How to Stop Using Nested Forms
One issue that caused me a lot of pain on my first few rails projects was the natural coupling that developed between the database and the rest of my application. The “skinny controller, fat model” mantra has been the prevalent in the Rails community since the early days. The problem with this philosophy is that it is only 50% accurate. If you are building good object oriented software, you shouldn’t have a fat anything. When all of your business logic is encased in ActiveRecord objects, there can be some unfortunate consequences: things become difficult to reason about, it is hard to test objects in isolation and changing the database schema is a painful process that demands updates to many parts of the application.
In my opinion, one of worst offending features of rails is the ability to build nested model forms with
accepts_nested_attributes_for, as doing so directly couples your view layer to your database schema. Lately, I have been using a very simple technique to prevent this problem that I call building aggregate models.
Consider as an example, an application in which the
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The rails way to handle this association is to build a nested model form via
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The obvious problem with this is that it couples the view directly to the database structure. If we decided to make changes to the database schema later, the form will need to be updated. I also find that
accepts_nested_attributes_for is awkward to test and the subtleties of the api are difficult to remember and work with (e.g. mass assignment errors, associated validations).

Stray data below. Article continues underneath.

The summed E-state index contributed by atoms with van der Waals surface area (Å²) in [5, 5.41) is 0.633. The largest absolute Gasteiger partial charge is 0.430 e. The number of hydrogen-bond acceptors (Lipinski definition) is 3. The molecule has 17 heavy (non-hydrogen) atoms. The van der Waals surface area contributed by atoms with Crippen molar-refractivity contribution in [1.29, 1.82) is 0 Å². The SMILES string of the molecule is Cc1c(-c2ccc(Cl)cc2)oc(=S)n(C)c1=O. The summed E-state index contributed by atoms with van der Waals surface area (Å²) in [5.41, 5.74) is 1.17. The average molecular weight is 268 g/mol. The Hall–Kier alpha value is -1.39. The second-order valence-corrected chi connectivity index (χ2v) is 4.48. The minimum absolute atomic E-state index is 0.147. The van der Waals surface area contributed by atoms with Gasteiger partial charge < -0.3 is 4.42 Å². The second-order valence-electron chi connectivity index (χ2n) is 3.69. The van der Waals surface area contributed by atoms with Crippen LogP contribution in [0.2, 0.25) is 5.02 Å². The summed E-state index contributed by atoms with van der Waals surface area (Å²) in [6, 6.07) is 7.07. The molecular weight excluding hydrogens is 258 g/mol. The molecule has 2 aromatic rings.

Another option that many rails developers might opt for in this situation is to de-normalize the database and smash the
users tables together into one. In this case I decided to keep
emails as a separate entity because they are going to have their own attributes (e.g.
verified?). I also anticipate a requirement that users will have many emails. While there is a case to be made against normalization in some situations, the fact that it makes your view layer simpler to code is part of it.
Lately, the approach I have been using in these situations has been to create a class to accept the form data and translate it to the active record layer. In Rails 3.0 the API required by controllers and views was extracted into a set of modules that can be included as needed. This allows us to create an object that is guaranteed to jive with
form_for (or any other form gem you may be using) that is completely decoupled from
ActiveRecord. To handle the example above, we might end up with something like this:
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By adding a thin layer of indirection, this pattern reduces the coupling between the view layer and database. There are a few other big wins that come with it as well:
- the form markup is now as simple as it would be for one model with no associations
- we can move business logic out of the
ActiveRecordclasses and allow them to focus on their persistence responsibility (e.g. hash and salt the password before passing assigning it to
- we can add a different set of validations at the profile level (e.g. that are only pertinent to new users for example the confirmation of password)
Obviously we could enhance the
Profile class to make it feel more like an
ActiveRecord object (e.g. define
update_attributes or a static
find_by_user_id method that initializes the model for existing records) but for simple cases there is no need.
As always, this pattern should be used sparingly. Resist the urge to optimize prematurely.